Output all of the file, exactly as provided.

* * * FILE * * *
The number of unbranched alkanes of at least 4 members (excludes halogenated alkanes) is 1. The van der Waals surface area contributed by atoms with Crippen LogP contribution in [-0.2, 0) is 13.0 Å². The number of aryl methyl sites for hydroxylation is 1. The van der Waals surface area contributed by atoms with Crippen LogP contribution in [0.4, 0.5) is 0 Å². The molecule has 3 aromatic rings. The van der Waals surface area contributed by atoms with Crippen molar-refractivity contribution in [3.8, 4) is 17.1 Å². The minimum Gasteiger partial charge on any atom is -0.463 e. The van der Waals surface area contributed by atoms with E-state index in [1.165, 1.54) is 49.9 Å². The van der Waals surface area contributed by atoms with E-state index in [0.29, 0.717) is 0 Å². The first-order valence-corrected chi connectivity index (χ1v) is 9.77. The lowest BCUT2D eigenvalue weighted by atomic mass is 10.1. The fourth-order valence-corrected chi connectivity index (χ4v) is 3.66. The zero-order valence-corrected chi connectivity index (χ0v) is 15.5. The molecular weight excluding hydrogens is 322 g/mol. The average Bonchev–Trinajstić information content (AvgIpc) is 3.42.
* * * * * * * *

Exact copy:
The number of unbranched alkanes of at least 4 members (excludes halogenated alkanes) is 1. The van der Waals surface area contributed by atoms with Crippen LogP contribution in [-0.2, 0) is 13.0 Å². The number of aryl methyl sites for hydroxylation is 1. The van der Waals surface area contributed by atoms with Crippen LogP contribution in [0.4, 0.5) is 0 Å². The molecule has 3 aromatic rings. The van der Waals surface area contributed by atoms with Crippen molar-refractivity contribution in [3.8, 4) is 17.1 Å². The minimum Gasteiger partial charge on any atom is -0.463 e. The van der Waals surface area contributed by atoms with E-state index in [1.165, 1.54) is 49.9 Å². The van der Waals surface area contributed by atoms with E-state index in [0.29, 0.717) is 0 Å². The first-order valence-corrected chi connectivity index (χ1v) is 9.77. The lowest BCUT2D eigenvalue weighted by atomic mass is 10.1. The fourth-order valence-corrected chi connectivity index (χ4v) is 3.66. The zero-order valence-corrected chi connectivity index (χ0v) is 15.5. The molecular weight excluding hydrogens is 322 g/mol. The average Bonchev–Trinajstić information content (AvgIpc) is 3.42.